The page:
By Paul Rincon
BBC News science reporter, Baikonur
Europe is all set to send a probe to Venus, the first mission to our nearest planetary neighbour in a decade.
Venus Express will launch on a Russian Soyuz rocket from Baikonur Cosmodrome in Kazakhstan at 0333 GMT on Wednesday.
The robotic craft will orbit the planet for about 500 Earth days to study its atmosphere, which has experienced runaway greenhouse warming.
Scientists hope the mission will shed further light on the mechanisms of climate change on our own world.
Venus is almost identical in size to Earth, and is thought to have a similar composition. But there the resemblance ends.
A dense, largely carbon dioxide, atmosphere acts as a blanket, trapping incoming solar radiation to heat the planet's surface to an average temperature of 467C (872F).
Surface pressure is about 90 times that on Earth. Several Soviet probes sent to land on Venus in the '60s were crushed before they could touch down.
"Venus is, I feel, Earth's little sister. But she went very badly wrong," David Southwood, director of science for the European Space Agency (Esa), told the BBC News website.
Speaking from launch pad six at Baikonur, where the spacecraft will blast off on Wednesday, Dr Southwood added: "Back at the beginning of the Solar System, Venus and Earth were really very similar and you wouldn't have known which one to bet on being habitable.
"It's as important to look at the failures of the Solar System as its successes."
Venus has turned out to be far less Earth-like than was expected. The planet's cloud layer is very reflective, absorbing much less solar radiation than Earth even though it is closer to the Sun.
"The $64,000 question about the climate is why is it so different? Why is it so hot and why is the pressure so high?" proffered Fred Taylor of the University of Oxford and an interdisciplinary scientist on the mission.
By studying this hostile world, scientists hope to understand better how a warming future on our own planet might evolve.
Professor Southwood explained: "Venus had a catastrophic growth in its temperature, killing all possibility for life on the surface. We should worry about that.
"Our atmosphere has a fragile balance - it could turn around in any direction and life as we know it could become impossible."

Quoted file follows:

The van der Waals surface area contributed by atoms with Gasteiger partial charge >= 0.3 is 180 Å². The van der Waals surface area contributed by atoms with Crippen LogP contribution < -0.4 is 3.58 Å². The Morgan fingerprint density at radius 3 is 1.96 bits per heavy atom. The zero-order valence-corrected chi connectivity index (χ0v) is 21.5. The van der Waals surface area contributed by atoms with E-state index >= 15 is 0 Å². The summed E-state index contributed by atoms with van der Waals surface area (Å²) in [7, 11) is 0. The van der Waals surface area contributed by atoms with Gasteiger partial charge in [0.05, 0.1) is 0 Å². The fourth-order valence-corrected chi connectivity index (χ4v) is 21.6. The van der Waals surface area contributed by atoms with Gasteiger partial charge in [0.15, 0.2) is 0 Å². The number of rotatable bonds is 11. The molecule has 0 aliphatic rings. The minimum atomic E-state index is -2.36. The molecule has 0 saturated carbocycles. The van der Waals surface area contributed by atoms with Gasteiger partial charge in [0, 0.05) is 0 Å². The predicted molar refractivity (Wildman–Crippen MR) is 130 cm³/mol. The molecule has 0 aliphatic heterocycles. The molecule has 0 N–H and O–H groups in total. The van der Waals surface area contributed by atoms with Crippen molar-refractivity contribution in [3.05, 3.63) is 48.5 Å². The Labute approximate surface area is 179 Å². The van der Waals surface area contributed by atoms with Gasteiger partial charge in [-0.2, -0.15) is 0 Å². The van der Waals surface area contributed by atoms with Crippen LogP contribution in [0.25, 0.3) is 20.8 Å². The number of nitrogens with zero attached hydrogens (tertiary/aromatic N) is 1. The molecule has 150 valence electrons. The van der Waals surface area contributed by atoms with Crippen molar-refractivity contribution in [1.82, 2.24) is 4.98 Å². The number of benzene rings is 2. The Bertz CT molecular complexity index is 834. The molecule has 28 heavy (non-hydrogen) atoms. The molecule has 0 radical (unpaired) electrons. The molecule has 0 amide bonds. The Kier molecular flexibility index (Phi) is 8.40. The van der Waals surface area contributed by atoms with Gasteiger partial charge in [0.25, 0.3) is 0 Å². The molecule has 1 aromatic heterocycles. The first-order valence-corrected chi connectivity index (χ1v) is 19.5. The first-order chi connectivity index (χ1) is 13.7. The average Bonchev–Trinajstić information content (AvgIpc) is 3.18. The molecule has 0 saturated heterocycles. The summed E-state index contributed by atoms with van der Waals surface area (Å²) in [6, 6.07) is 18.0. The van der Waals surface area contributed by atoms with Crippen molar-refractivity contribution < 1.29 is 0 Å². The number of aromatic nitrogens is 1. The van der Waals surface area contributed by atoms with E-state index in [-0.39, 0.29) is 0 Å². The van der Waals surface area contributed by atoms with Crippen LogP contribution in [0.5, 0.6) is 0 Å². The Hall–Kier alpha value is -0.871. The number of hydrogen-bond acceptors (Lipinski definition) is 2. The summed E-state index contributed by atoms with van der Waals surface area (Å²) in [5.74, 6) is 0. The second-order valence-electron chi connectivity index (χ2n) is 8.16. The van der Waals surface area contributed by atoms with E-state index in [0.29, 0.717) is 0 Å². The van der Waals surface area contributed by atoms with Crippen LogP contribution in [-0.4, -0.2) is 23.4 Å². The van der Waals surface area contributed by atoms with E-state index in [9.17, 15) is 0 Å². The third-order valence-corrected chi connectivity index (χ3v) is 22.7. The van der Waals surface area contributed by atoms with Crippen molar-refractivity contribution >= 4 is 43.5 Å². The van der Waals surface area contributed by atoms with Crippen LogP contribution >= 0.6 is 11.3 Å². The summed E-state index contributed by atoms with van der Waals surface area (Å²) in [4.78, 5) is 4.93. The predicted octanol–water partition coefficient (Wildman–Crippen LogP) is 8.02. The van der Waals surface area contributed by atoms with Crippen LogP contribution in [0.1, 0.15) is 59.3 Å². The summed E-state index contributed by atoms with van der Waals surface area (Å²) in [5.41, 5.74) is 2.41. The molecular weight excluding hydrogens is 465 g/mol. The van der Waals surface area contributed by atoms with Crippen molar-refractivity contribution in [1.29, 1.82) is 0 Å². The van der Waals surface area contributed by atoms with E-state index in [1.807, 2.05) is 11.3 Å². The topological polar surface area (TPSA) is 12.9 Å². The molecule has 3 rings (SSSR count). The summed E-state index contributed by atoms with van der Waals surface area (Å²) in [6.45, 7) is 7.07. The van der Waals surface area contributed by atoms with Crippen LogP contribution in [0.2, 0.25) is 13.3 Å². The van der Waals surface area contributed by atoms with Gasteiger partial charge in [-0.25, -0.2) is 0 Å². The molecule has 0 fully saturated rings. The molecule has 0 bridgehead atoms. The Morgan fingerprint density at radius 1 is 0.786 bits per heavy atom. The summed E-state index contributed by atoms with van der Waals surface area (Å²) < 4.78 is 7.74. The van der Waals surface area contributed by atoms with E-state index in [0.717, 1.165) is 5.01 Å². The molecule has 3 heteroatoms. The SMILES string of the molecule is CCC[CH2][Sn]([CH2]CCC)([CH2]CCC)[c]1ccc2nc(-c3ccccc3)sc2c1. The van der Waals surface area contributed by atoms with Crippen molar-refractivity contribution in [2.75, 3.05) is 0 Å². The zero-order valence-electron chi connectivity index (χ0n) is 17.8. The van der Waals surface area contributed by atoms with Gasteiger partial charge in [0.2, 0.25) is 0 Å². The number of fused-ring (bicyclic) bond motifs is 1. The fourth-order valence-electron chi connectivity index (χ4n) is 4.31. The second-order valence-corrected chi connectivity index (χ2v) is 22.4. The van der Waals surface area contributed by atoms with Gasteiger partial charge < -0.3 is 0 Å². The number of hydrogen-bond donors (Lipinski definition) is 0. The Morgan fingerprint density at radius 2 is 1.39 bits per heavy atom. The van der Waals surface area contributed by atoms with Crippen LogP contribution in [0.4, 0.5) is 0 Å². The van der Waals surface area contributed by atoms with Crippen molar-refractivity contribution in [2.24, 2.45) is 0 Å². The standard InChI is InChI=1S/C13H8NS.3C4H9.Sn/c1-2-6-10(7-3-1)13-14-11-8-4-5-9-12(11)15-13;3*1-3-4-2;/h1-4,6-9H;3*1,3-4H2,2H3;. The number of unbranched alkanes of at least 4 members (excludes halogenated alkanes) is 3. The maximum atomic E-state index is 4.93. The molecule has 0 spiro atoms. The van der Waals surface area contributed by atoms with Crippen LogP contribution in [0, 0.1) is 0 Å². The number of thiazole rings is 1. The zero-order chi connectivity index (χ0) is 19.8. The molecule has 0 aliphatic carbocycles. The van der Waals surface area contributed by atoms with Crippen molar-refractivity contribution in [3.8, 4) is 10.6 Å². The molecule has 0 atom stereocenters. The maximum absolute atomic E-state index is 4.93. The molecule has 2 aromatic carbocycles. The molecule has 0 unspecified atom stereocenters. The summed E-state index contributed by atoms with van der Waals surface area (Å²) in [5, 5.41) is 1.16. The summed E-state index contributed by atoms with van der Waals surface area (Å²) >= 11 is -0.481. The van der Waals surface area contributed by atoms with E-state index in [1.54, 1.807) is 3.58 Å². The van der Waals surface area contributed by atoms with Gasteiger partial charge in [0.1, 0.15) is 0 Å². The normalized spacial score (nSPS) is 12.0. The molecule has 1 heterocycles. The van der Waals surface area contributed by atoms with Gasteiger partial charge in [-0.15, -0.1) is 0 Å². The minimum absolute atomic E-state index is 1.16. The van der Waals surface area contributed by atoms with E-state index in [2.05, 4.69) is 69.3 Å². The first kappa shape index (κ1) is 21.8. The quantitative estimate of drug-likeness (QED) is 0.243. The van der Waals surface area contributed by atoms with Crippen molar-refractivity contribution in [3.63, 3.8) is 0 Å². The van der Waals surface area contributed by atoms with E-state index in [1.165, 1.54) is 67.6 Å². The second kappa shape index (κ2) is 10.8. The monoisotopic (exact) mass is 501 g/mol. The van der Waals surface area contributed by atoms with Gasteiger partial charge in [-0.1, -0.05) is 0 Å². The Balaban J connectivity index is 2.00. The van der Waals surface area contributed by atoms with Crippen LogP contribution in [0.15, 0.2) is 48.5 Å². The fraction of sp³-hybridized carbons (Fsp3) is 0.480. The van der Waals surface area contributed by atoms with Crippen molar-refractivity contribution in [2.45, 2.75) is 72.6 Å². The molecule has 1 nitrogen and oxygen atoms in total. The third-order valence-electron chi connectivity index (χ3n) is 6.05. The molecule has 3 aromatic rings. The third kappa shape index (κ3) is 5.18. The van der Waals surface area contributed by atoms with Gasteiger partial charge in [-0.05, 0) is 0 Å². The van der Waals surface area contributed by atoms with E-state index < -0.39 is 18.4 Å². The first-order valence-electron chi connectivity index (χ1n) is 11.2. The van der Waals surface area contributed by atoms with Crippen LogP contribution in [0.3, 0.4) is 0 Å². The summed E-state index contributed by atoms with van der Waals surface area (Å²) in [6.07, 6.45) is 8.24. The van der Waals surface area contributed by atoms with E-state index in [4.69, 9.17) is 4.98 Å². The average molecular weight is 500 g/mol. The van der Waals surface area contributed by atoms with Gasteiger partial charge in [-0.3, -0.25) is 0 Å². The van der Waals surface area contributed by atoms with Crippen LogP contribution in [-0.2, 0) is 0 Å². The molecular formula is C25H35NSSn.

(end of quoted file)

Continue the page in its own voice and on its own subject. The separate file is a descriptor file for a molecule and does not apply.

Venus Express copies the basic structure of the highly successful Mars Express spacecraft, launched in 2003, and many of its science instruments. The mission has had a fast turnaround, taking just three years to put together.
"This is the fastest mission, we've ever done," said Professor Southwood, "There were people who said we couldn't make it by 2005, we'd have to wait until 2007.
"I invited one or two of them to the launch just to prove to them, it isn't faked for TV."
The Soyuz launcher is operated by the Starsem company, and Marc Grosheitsch is its vice-president.
"Launching a spacecraft is one thing, but when you know that it is going to explore somewhere like Venus, it is something else entirely," he said.
Lift-off from Baikonur was originally scheduled for 26 October, but was postponed after insulating material from inside the rocket's fairing was found to have contaminated the orbiter.
This has been cleaned up and Venus Express is now back on the launch pad.
After launch at 0333 GMT, the Soyuz rocket's three lower stages separate. Then, the upper "Fregat" booster stage of the rocket with the probe mounted on top enters a sub-orbital trajectory.
With the aid of two burns - at 0343 GMT and then at 0456 GMT - the Fregat stage will hurl the spacecraft into an escape trajectory that takes it directly to Venus.
The first possible signal from the spacecraft letting ground controllers know that all went well will come at 0530 GMT.
Venus Express should reach its target in about five months and enter an elliptical polar orbit.